This past weekend, she and her beloved Dan invited their nearest and dearest to gather around them and celebrate their incredible love story, their deep friendship and the start of their new chapter as husband and wife.
|Barn from my run-- Frederick, MD|
Mer and I are soul sisters of sorts. We knew we were meant for each other almost immediately when we met. It was a beautiful October day, and we were sitting at a patio table a month into my freshman and Mer's junior year of college. We were both pouring a lot of our energy into reproductive rights and sexual health at the time, and both had plans to deliver babies for a living. She had a smile that stretched from ear to ear, a bustling, infectious energy, and like me, a mom sick with cancer. Unlike me, though, Mer had already been seasoned by the rigors and roller coaster of care-taking, grief and fear that come with long-term illness. I was new to the game. I didn't know then how much her resilience and arms-wide-open approach to life would guide me through my own waves of grief and change.
|Downtown Historic Frederick|
On Valentine's Day of my sophomore year, Meredith sat with me for hours while we tried to coordinate an ambulance dispatch to my mom's house in New York from our student center in Massachusetts, then drove me home in the middle of the night so I could be with my mom in the ER. The next afternoon, Mer was supposed to take a huge statistics exam. But the moment I started to fret over my interrupting her near perfect academic record, she shushed me and calmly explained to me that she'd talk to her professor about what had happened. She was sure she'd understand. Meredith's always had a little more faith than I.
Years have passed since then. Between the two of us, we've accrued two bachelors degrees, lost three parents and stood fast alongside eighteen years of cancer's and loss's Big Life Lessons. We've both loved a lot, and said bittersweet goodbyes. Separately, we've traveled. We've cooked. We've gone for runs, long walks, hikes. We've both done a lot of yoga. We've read novels and planted gardens and worked on farms. We've drunk a lot of wine. We've sat in chilly movie theaters and watched chick flicks and fallen asleep early. We haven't once lived in the same city since Mer graduated from college in 2006.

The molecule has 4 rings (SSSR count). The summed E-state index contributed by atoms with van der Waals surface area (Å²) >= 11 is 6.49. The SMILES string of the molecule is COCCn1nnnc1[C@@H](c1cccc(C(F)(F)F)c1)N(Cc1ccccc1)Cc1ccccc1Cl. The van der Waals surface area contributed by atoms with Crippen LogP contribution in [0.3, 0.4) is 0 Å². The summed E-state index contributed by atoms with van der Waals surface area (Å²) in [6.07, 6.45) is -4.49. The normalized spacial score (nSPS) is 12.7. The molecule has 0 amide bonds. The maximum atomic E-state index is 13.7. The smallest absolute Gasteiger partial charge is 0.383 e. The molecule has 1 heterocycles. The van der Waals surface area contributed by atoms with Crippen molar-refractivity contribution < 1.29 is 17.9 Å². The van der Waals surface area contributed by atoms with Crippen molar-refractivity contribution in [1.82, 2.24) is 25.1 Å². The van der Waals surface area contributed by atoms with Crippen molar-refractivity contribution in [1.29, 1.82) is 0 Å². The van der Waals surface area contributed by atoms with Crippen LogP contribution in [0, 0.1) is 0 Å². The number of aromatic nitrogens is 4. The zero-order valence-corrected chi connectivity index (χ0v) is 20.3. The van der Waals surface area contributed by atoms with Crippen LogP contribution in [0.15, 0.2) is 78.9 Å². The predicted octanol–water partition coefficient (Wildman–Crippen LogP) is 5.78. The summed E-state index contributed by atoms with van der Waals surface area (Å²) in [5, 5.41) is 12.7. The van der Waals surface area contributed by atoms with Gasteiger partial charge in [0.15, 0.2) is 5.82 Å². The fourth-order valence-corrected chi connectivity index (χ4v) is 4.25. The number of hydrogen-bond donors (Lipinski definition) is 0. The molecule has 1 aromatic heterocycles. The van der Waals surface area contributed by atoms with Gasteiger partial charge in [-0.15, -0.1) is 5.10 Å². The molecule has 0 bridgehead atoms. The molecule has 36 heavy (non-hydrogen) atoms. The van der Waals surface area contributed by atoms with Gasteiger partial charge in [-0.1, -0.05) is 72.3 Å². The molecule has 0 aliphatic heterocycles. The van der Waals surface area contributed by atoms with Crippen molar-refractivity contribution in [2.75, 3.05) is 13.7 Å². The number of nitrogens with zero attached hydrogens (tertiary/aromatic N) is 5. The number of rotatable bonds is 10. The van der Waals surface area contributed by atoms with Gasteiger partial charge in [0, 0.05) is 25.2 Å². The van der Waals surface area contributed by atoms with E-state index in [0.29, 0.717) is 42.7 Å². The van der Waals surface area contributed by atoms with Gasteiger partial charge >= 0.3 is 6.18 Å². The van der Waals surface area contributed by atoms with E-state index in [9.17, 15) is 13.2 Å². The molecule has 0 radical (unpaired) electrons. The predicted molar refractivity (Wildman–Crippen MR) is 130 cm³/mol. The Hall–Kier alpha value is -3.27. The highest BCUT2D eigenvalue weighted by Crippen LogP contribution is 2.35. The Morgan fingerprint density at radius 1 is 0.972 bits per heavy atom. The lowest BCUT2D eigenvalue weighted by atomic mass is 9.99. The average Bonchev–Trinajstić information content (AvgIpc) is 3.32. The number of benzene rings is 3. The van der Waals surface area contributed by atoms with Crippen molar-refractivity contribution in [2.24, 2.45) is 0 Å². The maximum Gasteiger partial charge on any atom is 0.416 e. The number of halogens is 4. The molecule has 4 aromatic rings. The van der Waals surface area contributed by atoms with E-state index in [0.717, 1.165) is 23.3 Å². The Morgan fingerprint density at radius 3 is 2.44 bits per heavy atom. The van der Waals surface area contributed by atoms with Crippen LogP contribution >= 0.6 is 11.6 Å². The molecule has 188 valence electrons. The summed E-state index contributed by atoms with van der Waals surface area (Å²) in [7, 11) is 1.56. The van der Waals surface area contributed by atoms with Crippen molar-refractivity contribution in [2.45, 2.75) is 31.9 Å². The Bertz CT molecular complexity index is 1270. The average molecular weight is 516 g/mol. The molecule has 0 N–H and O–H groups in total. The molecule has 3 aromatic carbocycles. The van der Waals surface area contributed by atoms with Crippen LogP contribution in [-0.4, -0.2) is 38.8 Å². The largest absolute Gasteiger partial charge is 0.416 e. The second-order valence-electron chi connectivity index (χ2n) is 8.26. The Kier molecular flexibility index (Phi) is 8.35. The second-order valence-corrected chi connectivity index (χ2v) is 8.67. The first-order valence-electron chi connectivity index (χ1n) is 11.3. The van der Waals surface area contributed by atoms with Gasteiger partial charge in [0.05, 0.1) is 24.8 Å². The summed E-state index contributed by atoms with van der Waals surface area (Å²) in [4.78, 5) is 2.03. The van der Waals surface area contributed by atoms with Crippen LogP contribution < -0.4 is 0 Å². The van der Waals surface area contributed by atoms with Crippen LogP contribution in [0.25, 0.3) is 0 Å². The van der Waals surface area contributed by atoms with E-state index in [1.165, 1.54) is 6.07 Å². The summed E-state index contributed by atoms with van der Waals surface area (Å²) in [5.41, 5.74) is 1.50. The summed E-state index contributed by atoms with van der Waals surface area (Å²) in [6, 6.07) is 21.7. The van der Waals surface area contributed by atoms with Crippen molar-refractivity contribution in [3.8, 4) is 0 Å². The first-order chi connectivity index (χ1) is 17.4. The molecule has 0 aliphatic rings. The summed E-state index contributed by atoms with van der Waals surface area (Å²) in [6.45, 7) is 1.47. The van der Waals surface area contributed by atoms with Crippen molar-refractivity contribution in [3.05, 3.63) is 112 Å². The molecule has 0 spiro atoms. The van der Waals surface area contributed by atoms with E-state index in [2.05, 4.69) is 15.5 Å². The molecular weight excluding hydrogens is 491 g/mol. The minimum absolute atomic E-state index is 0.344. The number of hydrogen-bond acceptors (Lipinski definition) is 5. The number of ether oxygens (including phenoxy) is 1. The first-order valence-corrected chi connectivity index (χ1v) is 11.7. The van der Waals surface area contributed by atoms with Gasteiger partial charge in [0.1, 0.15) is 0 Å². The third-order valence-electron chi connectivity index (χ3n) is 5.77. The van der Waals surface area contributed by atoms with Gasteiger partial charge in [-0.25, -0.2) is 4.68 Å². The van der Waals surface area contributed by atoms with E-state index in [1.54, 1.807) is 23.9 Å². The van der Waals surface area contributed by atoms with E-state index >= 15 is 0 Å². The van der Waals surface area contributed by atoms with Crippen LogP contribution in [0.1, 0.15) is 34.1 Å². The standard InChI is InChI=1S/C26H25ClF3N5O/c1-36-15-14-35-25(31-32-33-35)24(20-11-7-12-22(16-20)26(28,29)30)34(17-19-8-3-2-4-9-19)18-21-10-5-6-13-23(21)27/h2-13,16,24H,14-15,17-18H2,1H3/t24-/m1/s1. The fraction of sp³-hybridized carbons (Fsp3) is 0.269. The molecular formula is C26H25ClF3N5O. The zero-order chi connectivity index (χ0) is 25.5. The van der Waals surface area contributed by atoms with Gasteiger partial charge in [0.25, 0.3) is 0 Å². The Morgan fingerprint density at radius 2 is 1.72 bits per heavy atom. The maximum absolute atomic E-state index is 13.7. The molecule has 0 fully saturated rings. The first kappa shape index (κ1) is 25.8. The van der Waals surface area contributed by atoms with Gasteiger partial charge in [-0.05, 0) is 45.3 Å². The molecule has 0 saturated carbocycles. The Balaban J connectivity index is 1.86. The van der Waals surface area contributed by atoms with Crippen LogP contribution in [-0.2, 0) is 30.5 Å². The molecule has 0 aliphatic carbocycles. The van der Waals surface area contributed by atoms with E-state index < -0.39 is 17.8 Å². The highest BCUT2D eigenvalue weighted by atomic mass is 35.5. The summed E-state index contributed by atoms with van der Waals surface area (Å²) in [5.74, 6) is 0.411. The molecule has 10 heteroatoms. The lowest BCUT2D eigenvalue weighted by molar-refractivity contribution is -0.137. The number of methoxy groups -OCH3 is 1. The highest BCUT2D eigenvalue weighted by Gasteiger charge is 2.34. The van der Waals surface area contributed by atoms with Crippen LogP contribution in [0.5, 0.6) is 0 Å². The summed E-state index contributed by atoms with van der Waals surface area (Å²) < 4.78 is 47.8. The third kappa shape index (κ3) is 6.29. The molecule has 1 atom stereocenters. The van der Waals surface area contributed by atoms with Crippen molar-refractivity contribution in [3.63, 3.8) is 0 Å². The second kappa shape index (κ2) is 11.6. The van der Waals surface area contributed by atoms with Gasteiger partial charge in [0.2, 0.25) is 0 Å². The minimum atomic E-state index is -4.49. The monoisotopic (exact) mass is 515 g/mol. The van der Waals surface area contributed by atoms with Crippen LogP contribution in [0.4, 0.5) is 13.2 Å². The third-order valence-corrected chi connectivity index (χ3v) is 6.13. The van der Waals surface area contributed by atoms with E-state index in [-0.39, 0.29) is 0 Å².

And through it all-- all the loss, and reeling, and grief and joy-- we've both hungered for love. The kind that builds you up and fills you out, makes you burst with a sense of belonging and recognition and compassion. We've yearned to nurture and also to be cared for. We've looked for kindness and humor, sharp minds and good looks. And we've both doubted its existence.
But two years ago, when she least expected it, Mer met Dan. The first time we spoke about him, her voice sounded different, calmer. She was already sure, she told me, using the words kismet and beshert. And this past Sunday, she married him.
|Mer at her Tish, sounding ever so sage |
on matters companionship,
love and marriage
Mer, Dan and a handful of us stayed up late into the night. We laughed a lot, so hard our bellies hurt. New friendships were formed (not surprisingly, as the two of them only associate with the creme-de-la-creme of the human race, as far as I can tell), the ring of love radiating outward from the newlyweds.
Never, in my life, have I felt such faith. That things have a way of working themselves out, and life takes shape, curveballs and all. We can go along for the ride, or we can resist. Love morphs and ebbs, but, like matter, it doesn't ever disappear. Not really. As long as we invite it in and tend to it kindly, it'll tend to us as well.
So here's to Mer and Dan. To many, many happy years. Thank you for reminding us all of the reasons to believe.